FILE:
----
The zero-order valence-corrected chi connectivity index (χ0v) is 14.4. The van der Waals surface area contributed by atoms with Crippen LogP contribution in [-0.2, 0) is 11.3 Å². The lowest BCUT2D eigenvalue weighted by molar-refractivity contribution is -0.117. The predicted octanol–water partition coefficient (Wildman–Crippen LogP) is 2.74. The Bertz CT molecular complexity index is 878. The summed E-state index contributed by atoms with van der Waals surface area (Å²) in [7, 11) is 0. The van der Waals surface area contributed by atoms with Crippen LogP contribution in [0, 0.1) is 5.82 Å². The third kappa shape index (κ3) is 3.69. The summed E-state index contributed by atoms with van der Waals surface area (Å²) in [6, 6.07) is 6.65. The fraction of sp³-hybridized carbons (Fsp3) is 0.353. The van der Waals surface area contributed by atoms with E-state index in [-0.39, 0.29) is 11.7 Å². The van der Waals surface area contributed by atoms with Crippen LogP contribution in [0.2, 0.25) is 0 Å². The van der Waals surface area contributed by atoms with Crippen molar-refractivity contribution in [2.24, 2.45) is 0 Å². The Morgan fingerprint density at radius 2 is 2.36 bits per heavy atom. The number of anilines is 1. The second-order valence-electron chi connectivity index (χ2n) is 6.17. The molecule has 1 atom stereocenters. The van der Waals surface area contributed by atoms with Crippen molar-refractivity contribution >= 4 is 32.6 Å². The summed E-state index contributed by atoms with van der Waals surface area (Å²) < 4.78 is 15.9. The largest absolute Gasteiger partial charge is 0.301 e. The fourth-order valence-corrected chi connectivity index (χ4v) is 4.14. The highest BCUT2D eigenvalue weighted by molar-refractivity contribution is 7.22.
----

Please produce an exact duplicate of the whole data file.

The zero-order valence-corrected chi connectivity index (χ0v) is 14.4. The van der Waals surface area contributed by atoms with Crippen LogP contribution in [-0.2, 0) is 11.3 Å². The lowest BCUT2D eigenvalue weighted by molar-refractivity contribution is -0.117. The predicted octanol–water partition coefficient (Wildman–Crippen LogP) is 2.74. The Bertz CT molecular complexity index is 878. The summed E-state index contributed by atoms with van der Waals surface area (Å²) in [7, 11) is 0. The van der Waals surface area contributed by atoms with Crippen LogP contribution in [0, 0.1) is 5.82 Å². The third kappa shape index (κ3) is 3.69. The summed E-state index contributed by atoms with van der Waals surface area (Å²) in [6, 6.07) is 6.65. The fraction of sp³-hybridized carbons (Fsp3) is 0.353. The van der Waals surface area contributed by atoms with E-state index in [-0.39, 0.29) is 11.7 Å². The van der Waals surface area contributed by atoms with Crippen LogP contribution in [0.2, 0.25) is 0 Å². The van der Waals surface area contributed by atoms with Crippen molar-refractivity contribution in [2.24, 2.45) is 0 Å². The Morgan fingerprint density at radius 2 is 2.36 bits per heavy atom. The number of anilines is 1. The second-order valence-electron chi connectivity index (χ2n) is 6.17. The molecule has 1 atom stereocenters. The van der Waals surface area contributed by atoms with Crippen molar-refractivity contribution >= 4 is 32.6 Å². The summed E-state index contributed by atoms with van der Waals surface area (Å²) < 4.78 is 15.9. The largest absolute Gasteiger partial charge is 0.301 e. The fourth-order valence-corrected chi connectivity index (χ4v) is 4.14. The highest BCUT2D eigenvalue weighted by molar-refractivity contribution is 7.22.